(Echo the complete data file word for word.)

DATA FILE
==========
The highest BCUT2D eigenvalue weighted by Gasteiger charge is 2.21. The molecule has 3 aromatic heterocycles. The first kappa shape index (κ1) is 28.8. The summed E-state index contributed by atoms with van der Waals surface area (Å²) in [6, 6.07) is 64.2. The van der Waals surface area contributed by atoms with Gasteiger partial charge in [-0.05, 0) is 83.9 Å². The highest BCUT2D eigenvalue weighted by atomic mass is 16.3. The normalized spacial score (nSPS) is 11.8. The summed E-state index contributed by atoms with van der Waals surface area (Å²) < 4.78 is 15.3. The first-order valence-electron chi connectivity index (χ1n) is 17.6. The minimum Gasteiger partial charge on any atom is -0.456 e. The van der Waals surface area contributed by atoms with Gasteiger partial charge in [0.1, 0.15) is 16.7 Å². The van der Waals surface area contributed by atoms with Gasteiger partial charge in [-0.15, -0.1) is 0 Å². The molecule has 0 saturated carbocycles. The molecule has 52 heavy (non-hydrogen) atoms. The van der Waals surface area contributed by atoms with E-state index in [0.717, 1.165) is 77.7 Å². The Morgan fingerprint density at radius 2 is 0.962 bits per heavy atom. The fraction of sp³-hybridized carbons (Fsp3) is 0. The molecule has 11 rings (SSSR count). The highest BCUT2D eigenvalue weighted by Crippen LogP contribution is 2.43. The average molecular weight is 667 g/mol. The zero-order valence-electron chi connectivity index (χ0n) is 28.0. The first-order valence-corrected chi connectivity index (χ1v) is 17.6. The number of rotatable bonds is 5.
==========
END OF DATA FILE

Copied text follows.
The highest BCUT2D eigenvalue weighted by Gasteiger charge is 2.21. The molecule has 3 aromatic heterocycles. The first kappa shape index (κ1) is 28.8. The summed E-state index contributed by atoms with van der Waals surface area (Å²) in [6, 6.07) is 64.2. The van der Waals surface area contributed by atoms with Gasteiger partial charge in [-0.05, 0) is 83.9 Å². The highest BCUT2D eigenvalue weighted by atomic mass is 16.3. The normalized spacial score (nSPS) is 11.8. The summed E-state index contributed by atoms with van der Waals surface area (Å²) < 4.78 is 15.3. The first-order valence-electron chi connectivity index (χ1n) is 17.6. The minimum Gasteiger partial charge on any atom is -0.456 e. The van der Waals surface area contributed by atoms with Gasteiger partial charge in [0.1, 0.15) is 16.7 Å². The van der Waals surface area contributed by atoms with Gasteiger partial charge in [-0.15, -0.1) is 0 Å². The molecule has 0 saturated carbocycles. The molecule has 52 heavy (non-hydrogen) atoms. The van der Waals surface area contributed by atoms with E-state index in [0.717, 1.165) is 77.7 Å². The Morgan fingerprint density at radius 2 is 0.962 bits per heavy atom. The fraction of sp³-hybridized carbons (Fsp3) is 0. The molecule has 11 rings (SSSR count). The highest BCUT2D eigenvalue weighted by Crippen LogP contribution is 2.43. The average molecular weight is 667 g/mol. The zero-order valence-electron chi connectivity index (χ0n) is 28.0. The first-order valence-corrected chi connectivity index (χ1v) is 17.6. The number of rotatable bonds is 5.